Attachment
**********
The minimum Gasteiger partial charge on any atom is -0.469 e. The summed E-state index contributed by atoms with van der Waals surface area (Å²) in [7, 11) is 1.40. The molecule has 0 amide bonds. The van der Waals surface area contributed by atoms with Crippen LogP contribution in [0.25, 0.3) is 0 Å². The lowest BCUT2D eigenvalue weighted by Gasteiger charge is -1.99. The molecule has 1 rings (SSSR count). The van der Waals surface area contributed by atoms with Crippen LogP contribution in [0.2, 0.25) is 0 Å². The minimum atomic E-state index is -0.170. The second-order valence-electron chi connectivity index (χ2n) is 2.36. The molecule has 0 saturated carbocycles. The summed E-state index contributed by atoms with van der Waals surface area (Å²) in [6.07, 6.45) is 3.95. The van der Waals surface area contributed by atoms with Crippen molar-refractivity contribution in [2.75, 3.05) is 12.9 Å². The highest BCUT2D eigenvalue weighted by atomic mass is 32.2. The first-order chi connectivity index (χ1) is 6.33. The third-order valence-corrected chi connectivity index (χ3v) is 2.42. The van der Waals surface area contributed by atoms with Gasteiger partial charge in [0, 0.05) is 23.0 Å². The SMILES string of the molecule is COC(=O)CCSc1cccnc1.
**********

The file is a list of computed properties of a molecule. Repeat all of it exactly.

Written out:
The minimum Gasteiger partial charge on any atom is -0.469 e. The summed E-state index contributed by atoms with van der Waals surface area (Å²) in [7, 11) is 1.40. The molecule has 0 amide bonds. The van der Waals surface area contributed by atoms with Crippen LogP contribution in [0.25, 0.3) is 0 Å². The lowest BCUT2D eigenvalue weighted by Gasteiger charge is -1.99. The molecule has 1 rings (SSSR count). The van der Waals surface area contributed by atoms with Crippen LogP contribution in [0.2, 0.25) is 0 Å². The minimum atomic E-state index is -0.170. The second-order valence-electron chi connectivity index (χ2n) is 2.36. The molecule has 0 saturated carbocycles. The summed E-state index contributed by atoms with van der Waals surface area (Å²) in [6.07, 6.45) is 3.95. The van der Waals surface area contributed by atoms with Crippen molar-refractivity contribution in [2.75, 3.05) is 12.9 Å². The highest BCUT2D eigenvalue weighted by atomic mass is 32.2. The first-order chi connectivity index (χ1) is 6.33. The third-order valence-corrected chi connectivity index (χ3v) is 2.42. The van der Waals surface area contributed by atoms with Gasteiger partial charge in [0, 0.05) is 23.0 Å². The SMILES string of the molecule is COC(=O)CCSc1cccnc1.